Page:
For producers who aren't already plugged into the association space, which she describes as "fairly saturated with brokers or agents," the chance of a producer new to the affinity marketplace landing any significant association clients is "slim" unless it's a small group at the local level. Buckley doubts many carriers have an appetite for small programs, noting that AD&D represents a minor revenue source for brokers and advisers. "Most carriers and brokers have difficulty justifying marketing costs for a low ROI," she says.

 

Customizing coverage

AD&D dates back more than a century ago in the U.S. before workers' compensation became prevalent and, despite its foibles, has withstood the test of time, Kelly notes. "Many people have had it for so long over the years that they just never replace it," he says. "They just kept it in there forever." While it's profitable for insurance carriers, Kelly says it's a low commission item for brokers.

Neyer senses that AD&D may fly farther beneath the radar vis-à-vis other employee benefits because more comprehensive types of coverage offer some of the same protection, though he hastens to add that participation is comparable to other voluntary plans. He points out that one definite sales niche is with employees who have little or no life insurance or accident protection.

Various plan features, along with an ability to customize coverage, may help the brokerage community goose sales of AD&D products. Stephen Pontecorvo, vice president, group life for MetLife in New York, says the insurer offers many optional benefits on policies that are portable in most instances and include business travel accidents.

They include anything from child or parental care and educational assistance to COBRA, rehabilitation services and physical therapy. "That may go a long way toward grabbing their interest a little bit more," he says.

As a product that compliments life insurance and other types of insurance coverage, Pontecorvo believes AD&D can enhance the value of an employee benefits package for just pennies on the dollar and, ultimately, lead to improved loyalty - a finding borne out by MetLife's latest Annual Study of Employee Benefit Trends.

There also can be a synergistic fit between AD&D and disability insurance because of the need for income replacement in the event that an employee becomes disabled. "I think it's nice for them to know that there is going to be a lump-sum payment even if they can work," Anthony says.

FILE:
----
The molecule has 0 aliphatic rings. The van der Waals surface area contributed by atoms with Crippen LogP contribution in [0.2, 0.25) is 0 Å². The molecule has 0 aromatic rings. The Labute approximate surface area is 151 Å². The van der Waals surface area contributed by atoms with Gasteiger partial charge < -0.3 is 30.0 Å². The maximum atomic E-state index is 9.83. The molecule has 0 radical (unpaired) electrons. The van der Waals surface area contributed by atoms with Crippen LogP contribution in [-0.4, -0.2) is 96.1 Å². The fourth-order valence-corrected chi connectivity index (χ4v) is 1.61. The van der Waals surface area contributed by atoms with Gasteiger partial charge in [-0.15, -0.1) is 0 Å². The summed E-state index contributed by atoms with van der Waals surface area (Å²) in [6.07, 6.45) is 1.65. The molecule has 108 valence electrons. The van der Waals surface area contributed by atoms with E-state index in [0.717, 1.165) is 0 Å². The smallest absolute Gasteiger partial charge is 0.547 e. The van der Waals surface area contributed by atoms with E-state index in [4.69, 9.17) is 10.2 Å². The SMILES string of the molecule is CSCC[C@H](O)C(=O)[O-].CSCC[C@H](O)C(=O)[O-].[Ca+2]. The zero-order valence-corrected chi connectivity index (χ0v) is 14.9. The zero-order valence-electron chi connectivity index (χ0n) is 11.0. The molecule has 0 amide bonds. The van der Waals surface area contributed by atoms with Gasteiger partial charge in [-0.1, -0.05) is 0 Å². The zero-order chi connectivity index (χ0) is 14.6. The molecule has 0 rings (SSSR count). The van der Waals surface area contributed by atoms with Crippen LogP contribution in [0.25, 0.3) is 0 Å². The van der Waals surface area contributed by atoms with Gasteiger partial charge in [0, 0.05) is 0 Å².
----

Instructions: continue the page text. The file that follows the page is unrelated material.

Difficult times have served as a teachable moment for producers that sell AD&D coverage. "When recession comes, people start looking for less costly ways of solving their problems, and that becomes an issue if they think that they are getting life insurance by buying the accidental death [portion of an AD&D policy]," according to Anthony. "I worry about people's misconception, assuming that they have more than they actually have there.

"That being said," he continues, "it's better than nothing and is one of the areas that they may be able to buy when they wouldn't be able to buy the other products. So I think in recessionary times it is a good product to look at for employers to add to their plan because it's not going to cost them an arm and a leg like maybe a disability policy would."

Shutan, a contributor to Employee Benefit Adviser, is a freelance writer based in Los Angeles.

 

 


 

AD&D, according to LIMRA

LIMRA International reports that 12% of all organizations with at least 10 employees offered AD&D in 2002 - a percentage that rose to 17% in 2006, but then dipped slightly to 16% in 2010.

While LIMRA researchers note that the 44% of employers offering this benefit has remained stable, those employers are less willing to fully pay for such coverage. For example, 59% of the product line was employer-paid in 2002 before falling to 50% in 2006 and 42% in 2010.

The 28% of AD&D policies offered on a voluntary basis in 2002 climbed to 37% in 2006 and remained the same in 2010. A related data point showed that 13% of AD&D was offered on a contributory basis in 2002, which remained the same in 2006 before edging up to 21% in 2010.

AD&D adoption has been somewhat of an anomaly across various industries. For example, the 11% rate that LIMRA International reports among construction and mining firms in 2002 plummeted to just 6% in 2006 before shooting up to 16% in 2010, while a similar arc was reported among manufacturers (11%, 10% and 19%, respectively). But in the wholesale/retail trade sector, the 14% rate LIMRA reports from 2002 shot up to 24% in 2006 before falling back to 14% in 2010, while a similar pattern was seen in the services sector (13%, 19% and 16%, respectively).